On the eve of his wife giving birth to their first child, Dastan (Daniar Alshinov) and his loser idiot asshole buddies Murat and Arman go fishing, something they’ve never done. On their ill-fated excursion, they accidentally see a quartet of equally bungling wannabe hoodlums blow a guy’s head off. What follows is a madcap, head-exploding back and forth between the two crews. Along the way, they encounter wacky situations, brutal violence, and a slew of off-kilter characters. Think the Russian equivalent of backwoods hillbillies. And, of course, pursing everyone is the aforementioned one-eyed man hellbent on vengeance.
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Sweetie, You Won’t Believe It walks a tight line. On one hand, there’s horrific violence—eye stabbings, jaw rippings, and all manner of bullet wounds and injuries, executed with gleeful abandon and gnarly practical effects. On the other, it’s goofy and strange and heightened in ways that occasionally border on camp.
It’s a tonal mishmash of oddballs, hijinks, perilous situations, and imminent death, or at least potential grave bodily harm. This is often a tough balance, but Nurgaliyev and a host of co-writers, for the most part, keep the disparate tenors in check and find a mixture that works. They juxtapose almost circus-sounding music with scenes otherwise played nearly straight to create an uneasy blend. And though the climax unfurls with typical action movie rhythms, it plays out like it realistically would for these dickheads, or indeed most of us, with results both comical and visceral.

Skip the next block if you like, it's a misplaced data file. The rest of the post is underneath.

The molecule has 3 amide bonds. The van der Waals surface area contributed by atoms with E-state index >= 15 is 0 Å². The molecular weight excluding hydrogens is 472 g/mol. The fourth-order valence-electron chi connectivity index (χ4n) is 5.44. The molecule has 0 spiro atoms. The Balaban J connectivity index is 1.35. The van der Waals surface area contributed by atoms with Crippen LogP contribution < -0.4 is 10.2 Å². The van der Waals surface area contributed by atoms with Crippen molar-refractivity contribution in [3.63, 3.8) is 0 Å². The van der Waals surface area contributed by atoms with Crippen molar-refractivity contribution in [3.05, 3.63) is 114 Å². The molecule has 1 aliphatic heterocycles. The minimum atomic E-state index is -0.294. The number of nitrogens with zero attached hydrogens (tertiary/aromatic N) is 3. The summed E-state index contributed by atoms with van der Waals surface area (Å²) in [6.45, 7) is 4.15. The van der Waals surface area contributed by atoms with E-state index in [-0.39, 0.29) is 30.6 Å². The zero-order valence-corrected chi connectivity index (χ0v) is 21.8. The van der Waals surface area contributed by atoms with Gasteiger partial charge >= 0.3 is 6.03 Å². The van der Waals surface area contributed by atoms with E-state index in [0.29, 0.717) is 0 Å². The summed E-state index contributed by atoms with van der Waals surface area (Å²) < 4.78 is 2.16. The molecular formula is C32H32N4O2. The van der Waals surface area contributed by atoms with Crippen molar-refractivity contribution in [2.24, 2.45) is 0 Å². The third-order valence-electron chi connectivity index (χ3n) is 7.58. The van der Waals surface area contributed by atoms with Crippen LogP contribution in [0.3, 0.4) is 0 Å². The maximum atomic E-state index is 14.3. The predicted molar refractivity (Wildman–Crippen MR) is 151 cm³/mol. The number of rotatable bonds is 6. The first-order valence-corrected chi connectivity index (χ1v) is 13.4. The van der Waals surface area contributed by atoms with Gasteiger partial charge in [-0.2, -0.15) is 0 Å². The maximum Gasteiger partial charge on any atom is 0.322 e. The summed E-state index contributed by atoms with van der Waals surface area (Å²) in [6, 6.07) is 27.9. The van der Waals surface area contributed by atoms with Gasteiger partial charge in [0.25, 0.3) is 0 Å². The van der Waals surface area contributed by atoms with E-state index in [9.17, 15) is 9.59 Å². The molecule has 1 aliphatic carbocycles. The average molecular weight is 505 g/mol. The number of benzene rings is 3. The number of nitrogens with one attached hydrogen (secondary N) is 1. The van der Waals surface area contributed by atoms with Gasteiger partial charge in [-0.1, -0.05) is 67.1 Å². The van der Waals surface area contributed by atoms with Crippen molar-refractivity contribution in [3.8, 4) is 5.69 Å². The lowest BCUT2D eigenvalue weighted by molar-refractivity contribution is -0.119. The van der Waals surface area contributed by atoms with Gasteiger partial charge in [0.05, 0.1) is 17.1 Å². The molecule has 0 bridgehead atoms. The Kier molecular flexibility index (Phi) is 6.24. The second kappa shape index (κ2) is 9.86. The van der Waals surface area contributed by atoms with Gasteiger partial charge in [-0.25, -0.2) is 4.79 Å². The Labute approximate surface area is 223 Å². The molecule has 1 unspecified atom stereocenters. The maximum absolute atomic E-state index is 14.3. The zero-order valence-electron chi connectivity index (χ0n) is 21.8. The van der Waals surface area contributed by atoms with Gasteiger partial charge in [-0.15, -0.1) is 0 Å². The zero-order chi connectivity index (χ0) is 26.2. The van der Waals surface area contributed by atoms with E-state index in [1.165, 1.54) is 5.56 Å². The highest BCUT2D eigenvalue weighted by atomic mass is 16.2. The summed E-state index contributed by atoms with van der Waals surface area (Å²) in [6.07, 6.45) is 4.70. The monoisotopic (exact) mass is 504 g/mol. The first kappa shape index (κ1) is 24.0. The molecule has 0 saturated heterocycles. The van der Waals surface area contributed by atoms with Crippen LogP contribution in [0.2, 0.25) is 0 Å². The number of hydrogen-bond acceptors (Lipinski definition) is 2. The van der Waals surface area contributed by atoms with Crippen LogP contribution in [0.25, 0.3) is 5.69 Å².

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An apt comparison point for Sweetie may be The Hangover. These aren’t likeable or even redeemable people; they’re toxic jackasses doing toxic jackass things, at every turn. But that’s also a big part of the fun, watching assholes be assholes, making poor decisions, and getting the shit kicked out of them at each stop along the way as a result.
Sweetie, You Won’t Believe It founders a bit in the middle when the script attempts to inject an emotional resonance into the chaos, and those elements never ring true or authentic. It’s best when it wallows in the squalor and goofy violence. And fortunately, at a brief 85 minutes, they never try to get real for too long, and even the forced “lessons learned” beats near the end are mercifully quick. [Grade: B]
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